The book describes the author in glowing terms, bestowing on him the pompous title of ?Faqih-i Millat? or the ?Jurisprudent of the [Muslim] Community?. His, the book says, ?is a name to be proud of?. Born in 1933 in a village in Uttar Pradesh, Mufti Jalaluddin received his theological training at a leading Barelvi school, the Madrasa Islamia Shams ul-?Ulum, Nagpur. He was one of the closest disciples of the leading Indian Barelvi scholar, the late Arshad ul Qadri, among whose various ?achievements? was his penning of numerous fierce diatribes against rival Muslim sects such as the Deobandis, the Wahhabis and the Shias. He also studied under Mustafa Raza Khan Barelvi (whom the book anoints with the title of ?Mufti-e Hind? or the ?Mufti of India?), son of the pioneer of the Barelvi sect, Ahmad Khan Barelvi. He later taught at several Barelvi madrasas in India and founded one himself?the Dar ul-?Ulum Amjadia Arshad ul-?Ulum, at Ojha Ganj in eastern Uttar Pradesh. Here he also established a centre for training muftis to deliver fatwas. He is said to have continued delivering fatwas for a period of over thirty years till his death in 2001.


The Mufti was, the book says, a staunch defender of the Barelvi sect. The Barelvis claim that they alone represent the authentic Sunni tradition, and that all other Muslim groups, Sunnis as well as Shias, are actually not Muslims at all. The leading scholar of the Barelvi sect, Ahmad Raza Khan, issued numerous fatwas branding various other Muslim sects as infidels, and, as a devoted disciple, the Mufti followed closely in his footsteps, as the contents of this booklet amply illustrate.


The central argument of the booklet is that Barelvis (whom the Mufti addresses simply as ?Sunnis?, dismissing the other Sunni groups? claims to the Sunni tradition as false) should have no social relations with other Muslims on account of the ?deviant? religious beliefs of the latter. These Muslim groups, he insists, are not Muslim at all. He reserves the choicest abuses for them: ?adversaries?, ?heretics?, ?apostates? and even ?enemies of the exalted prophets?. To have social relations with such people, he says, would inevitably lead to a weakening of the faith of the ?true? Muslims so much so that they would ?become in behaviour rude and impudent to Allah, to the Prophet and to venerable religious persons?.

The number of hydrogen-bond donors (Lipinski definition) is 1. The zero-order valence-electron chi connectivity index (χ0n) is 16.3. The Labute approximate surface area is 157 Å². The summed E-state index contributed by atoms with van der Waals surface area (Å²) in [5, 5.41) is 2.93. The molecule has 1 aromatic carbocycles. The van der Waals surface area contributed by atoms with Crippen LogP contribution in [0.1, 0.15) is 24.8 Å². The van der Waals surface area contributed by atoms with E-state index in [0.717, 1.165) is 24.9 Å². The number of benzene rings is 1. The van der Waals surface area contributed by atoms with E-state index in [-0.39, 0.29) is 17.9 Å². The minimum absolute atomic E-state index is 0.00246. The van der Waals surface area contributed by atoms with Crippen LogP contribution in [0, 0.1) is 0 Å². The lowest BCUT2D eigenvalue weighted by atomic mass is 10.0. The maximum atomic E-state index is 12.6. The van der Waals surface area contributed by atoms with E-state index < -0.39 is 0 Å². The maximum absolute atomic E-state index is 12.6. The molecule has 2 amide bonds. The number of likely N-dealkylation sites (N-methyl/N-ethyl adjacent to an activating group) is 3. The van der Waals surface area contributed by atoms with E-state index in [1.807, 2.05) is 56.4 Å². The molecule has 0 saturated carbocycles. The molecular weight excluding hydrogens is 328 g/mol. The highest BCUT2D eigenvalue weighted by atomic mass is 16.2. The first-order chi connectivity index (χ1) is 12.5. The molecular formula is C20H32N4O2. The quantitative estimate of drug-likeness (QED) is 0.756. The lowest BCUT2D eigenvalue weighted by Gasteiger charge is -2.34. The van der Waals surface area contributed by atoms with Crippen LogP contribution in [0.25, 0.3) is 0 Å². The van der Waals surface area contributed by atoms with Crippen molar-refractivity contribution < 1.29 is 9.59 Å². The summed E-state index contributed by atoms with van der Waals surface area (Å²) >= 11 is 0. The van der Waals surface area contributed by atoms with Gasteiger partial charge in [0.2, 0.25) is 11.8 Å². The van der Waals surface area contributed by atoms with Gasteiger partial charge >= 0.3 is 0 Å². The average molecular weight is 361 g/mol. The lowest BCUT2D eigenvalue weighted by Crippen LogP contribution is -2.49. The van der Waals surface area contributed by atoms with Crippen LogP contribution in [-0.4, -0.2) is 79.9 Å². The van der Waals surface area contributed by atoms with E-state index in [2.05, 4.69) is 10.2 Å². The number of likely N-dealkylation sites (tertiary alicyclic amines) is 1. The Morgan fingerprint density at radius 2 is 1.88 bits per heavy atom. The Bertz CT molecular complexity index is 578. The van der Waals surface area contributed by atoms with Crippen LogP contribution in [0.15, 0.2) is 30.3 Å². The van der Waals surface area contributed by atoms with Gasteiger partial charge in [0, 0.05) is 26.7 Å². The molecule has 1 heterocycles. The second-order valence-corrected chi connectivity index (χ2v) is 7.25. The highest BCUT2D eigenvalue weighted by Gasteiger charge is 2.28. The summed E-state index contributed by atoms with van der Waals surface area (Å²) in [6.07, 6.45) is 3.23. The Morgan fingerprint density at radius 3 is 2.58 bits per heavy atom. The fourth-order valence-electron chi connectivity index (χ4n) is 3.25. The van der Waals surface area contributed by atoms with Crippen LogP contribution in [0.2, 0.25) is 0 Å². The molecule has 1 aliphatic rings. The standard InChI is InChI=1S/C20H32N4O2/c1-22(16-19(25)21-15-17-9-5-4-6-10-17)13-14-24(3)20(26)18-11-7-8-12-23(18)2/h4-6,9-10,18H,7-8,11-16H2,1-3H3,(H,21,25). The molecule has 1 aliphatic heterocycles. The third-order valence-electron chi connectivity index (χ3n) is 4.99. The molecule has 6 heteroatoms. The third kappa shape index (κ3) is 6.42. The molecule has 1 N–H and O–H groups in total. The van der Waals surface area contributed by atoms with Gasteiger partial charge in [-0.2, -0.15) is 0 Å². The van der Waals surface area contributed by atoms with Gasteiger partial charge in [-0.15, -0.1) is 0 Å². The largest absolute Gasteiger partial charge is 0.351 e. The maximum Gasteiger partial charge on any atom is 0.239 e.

The Mufti sees the world in stark Manichaean terms. Humanity, he tells us is divided into two groups: ?Muslims? and ?Infidels?. The former consists of ?true? Sunnis, that is those who follow the creed associated with the Barelvi tradition. The latter comprises all others, including those who claim to be Muslims but are, in the Mufti?s considered opinion, are non-Muslims for all practical purposes. These ?Muslims?, he says, are actually ?pretender apostates?, who recite the Islamic creed of confession and offer prayer in the Islamic manner. Because they ?pretend? to be Muslims, he says, they are ?the most mischievous and dangerous?, preaching ?blasphemy in the guise of Islam? and ?abus[ing]? God and the Prophet Muhammad. ?They are dogs of people belonging to inderno [sic.]?, he declaims. Resembling ?true? Muslims outwardly, they are able to ?deceive? the pious and cause them to weaken their faith in Islam and even to rebel against God?s Will, which the Mufti identifies with his own Barelvi interpretation of Islam. 


?Pious? Muslims, the Mufti insists, must have nothing but hatred in their hearts for such ?apostates? and ?heretics?. He backs up his case with selective quotations from the corpus of Hadith, statements attributed to the Prophet Muhammad. For the interest of the reader I am quoting these statements as they appear in the booklet:


?When you come across a heretic, treat him peevishly because Allah Ta?ala holds every heretic hostile?.
? The heretic gets out of the fold of Islam just as the hair is pulled out of kneaded flour?.
? The heretics are the dogs of those whose abode is hell?.
?Whoso [sic.] respected heretic [sic.], he actually helped in demolishing Islam?.


?Heretics? who claim to be Muslims must be treated with scorn and disdain, the Mufti announces. To respect a heretic, he argues, is to ?disrespect and belittle? the sunnah, the prophetic tradition, because the Prophet himself has laid down that heretics deserve no respect. They do not deserve even civic courtesy, the Mufti insists. ?It is not correct to treat them politely?, he writes, ?because Allah Ta?ala hold [sic.] them hostile and does not accord acceptance to any prayer offered by them?. ?Belittling the sunnah? by acting contrary to the Prophet?s advice and befriending ?heretics?, he insists, ?leads to overthrowing the foundations of Islam?.  Hence, no mercy should be shown to the ?heretics? at all. In support of his argument the Mufti quotes a hadith in which the Prophet Muhammad is said to have ordered: ?If they [the heretics] fall ill, don?t visit them to enquire about their health. If they die, don?t attend their funeral?Don?t salute them. Don?t sit with them. Don?t drink water with them. Don?t take meals with them. Don?t marry with them?Don?t offer prayers along with them?.